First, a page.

by Paul Cormacain
I AM delighted to say that the Environment and Heritage Service, in Conjunction With the RSPB, have launched the School Resources Pack for Education. This should help to make our youth more conscious of our surrounding, and the necessity for not making a mess of our back door step, so to speak. Copies of this bright and knowledgeable pack are now being sent to every school in NI.
If the children learn something, some of this is bound to be passed on to the older members of society, and this can only do good.
This week I saw one of our more subdued birds attacking one of our more aggressive birds. I saw a side to the collared dove 1 had never seen before, a bird associated with early morning billing and cooing. I had always thought that the most aggressive part of this bird was its call. At 31 cms, it is a smaller bird than the magpie, 46 cms, but it is certainly not afraid of it.
Then I thought, hey, this meek collared dove has been expanding throughout the world, and you can not be too meek to do that. The dove comes from southern Asia. About 70 years ago it broke out of its own district, and decided to conquer the world. It moved west through Asia Minor, and through Europe from south-east to north-west. It is now 50 years that the collared dove reached Britain, arriving in Ireland in 1960.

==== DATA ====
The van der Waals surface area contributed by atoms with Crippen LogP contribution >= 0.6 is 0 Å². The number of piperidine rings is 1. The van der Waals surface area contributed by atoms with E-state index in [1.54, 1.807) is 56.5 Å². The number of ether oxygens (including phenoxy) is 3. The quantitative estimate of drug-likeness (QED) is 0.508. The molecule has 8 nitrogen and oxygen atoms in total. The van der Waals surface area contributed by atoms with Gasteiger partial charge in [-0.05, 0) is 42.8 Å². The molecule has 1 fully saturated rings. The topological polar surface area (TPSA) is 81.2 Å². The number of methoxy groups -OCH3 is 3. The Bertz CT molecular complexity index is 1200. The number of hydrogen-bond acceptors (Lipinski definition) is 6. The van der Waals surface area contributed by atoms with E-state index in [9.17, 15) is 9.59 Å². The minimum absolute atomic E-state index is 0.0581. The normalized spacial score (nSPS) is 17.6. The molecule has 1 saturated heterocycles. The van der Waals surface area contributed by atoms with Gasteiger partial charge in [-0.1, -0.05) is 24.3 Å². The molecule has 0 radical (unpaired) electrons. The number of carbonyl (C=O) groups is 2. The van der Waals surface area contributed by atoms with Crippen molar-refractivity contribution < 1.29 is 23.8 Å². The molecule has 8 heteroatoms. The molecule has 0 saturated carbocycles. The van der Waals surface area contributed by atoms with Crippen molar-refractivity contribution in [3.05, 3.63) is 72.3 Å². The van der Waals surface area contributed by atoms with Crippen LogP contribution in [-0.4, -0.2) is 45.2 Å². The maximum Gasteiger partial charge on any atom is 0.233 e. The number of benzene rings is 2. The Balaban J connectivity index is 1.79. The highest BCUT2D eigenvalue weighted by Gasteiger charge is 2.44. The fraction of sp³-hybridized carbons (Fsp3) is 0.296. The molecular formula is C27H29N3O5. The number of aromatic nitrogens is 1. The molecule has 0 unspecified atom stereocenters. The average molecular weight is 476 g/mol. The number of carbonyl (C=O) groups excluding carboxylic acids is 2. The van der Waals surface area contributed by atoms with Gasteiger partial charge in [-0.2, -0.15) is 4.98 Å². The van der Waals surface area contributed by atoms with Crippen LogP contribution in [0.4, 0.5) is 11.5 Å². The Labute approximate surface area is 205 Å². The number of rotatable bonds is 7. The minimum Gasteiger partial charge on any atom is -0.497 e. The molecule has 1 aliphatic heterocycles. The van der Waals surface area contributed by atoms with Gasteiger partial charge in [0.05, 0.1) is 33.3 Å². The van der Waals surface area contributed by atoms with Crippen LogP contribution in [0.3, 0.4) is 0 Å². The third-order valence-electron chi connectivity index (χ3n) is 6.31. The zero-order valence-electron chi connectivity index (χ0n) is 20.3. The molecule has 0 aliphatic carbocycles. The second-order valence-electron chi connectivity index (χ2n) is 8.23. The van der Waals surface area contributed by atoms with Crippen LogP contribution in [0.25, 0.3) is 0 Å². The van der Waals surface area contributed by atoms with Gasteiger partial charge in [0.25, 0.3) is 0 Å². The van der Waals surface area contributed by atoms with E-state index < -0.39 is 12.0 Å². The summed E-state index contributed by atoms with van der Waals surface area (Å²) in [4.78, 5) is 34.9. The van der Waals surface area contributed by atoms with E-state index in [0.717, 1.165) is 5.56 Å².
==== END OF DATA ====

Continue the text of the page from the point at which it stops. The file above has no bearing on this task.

From Wales in 1676, the magpie decided to also spread west, so came to Ireland. So these two birds are comparative newcomers, and always it is the magpie that gets the reputation of being aggressive. It can, and does, take advantage of vulnerable young birds and eggs.
Was this perhaps the cause of the row? Did a magpie come across an unattended nest, or an unattended young bird, and decide to lunch on same? I can think of no other reason that the quiet dove would attack the aggressive crow, than if she lost a youngster or near-hatched egg.
The dove attacked the crow and the crow retreated. She flew up, and tied to come down on the magpie's back, and again the crow moved in time. Then the collared dove would run across the ground, and again the magpie would keep out of her range.
This went on for some time, and never once did the larger bird retaliate. Could it be that if you are in that position, and have a guilty conscience, you expect to be harried by a smaller bird, and do not retaliate?
Have you hard the chiffchaff yet this year? Or have you heard the similar-looking willow warbler, both welcome visitors to our shores in the summer?
I have not seen any terns vet this year, but I heard some reports that terns have arrived at Strangford Lough. Must visit them.
Out with my daughter last Friday, we had to do some chores but kept getting re-directed, and ended up on the Falls Road near City Cemetery. I am not allowed to talk about my anger with the bombers, but I can tell you that the bright light in the sky that day was caused by seeing a house martin, my first of the year.
If house martins come, can swifts and swallows and sand martins be far behind, or indeed far in front? This is the time for house martin arrivals, from its African wintering grounds, and they form a delightful sight whizzing among the houses. The house where I was brought up always had a martin's nest above the bathroom window, and I wish we had martins here.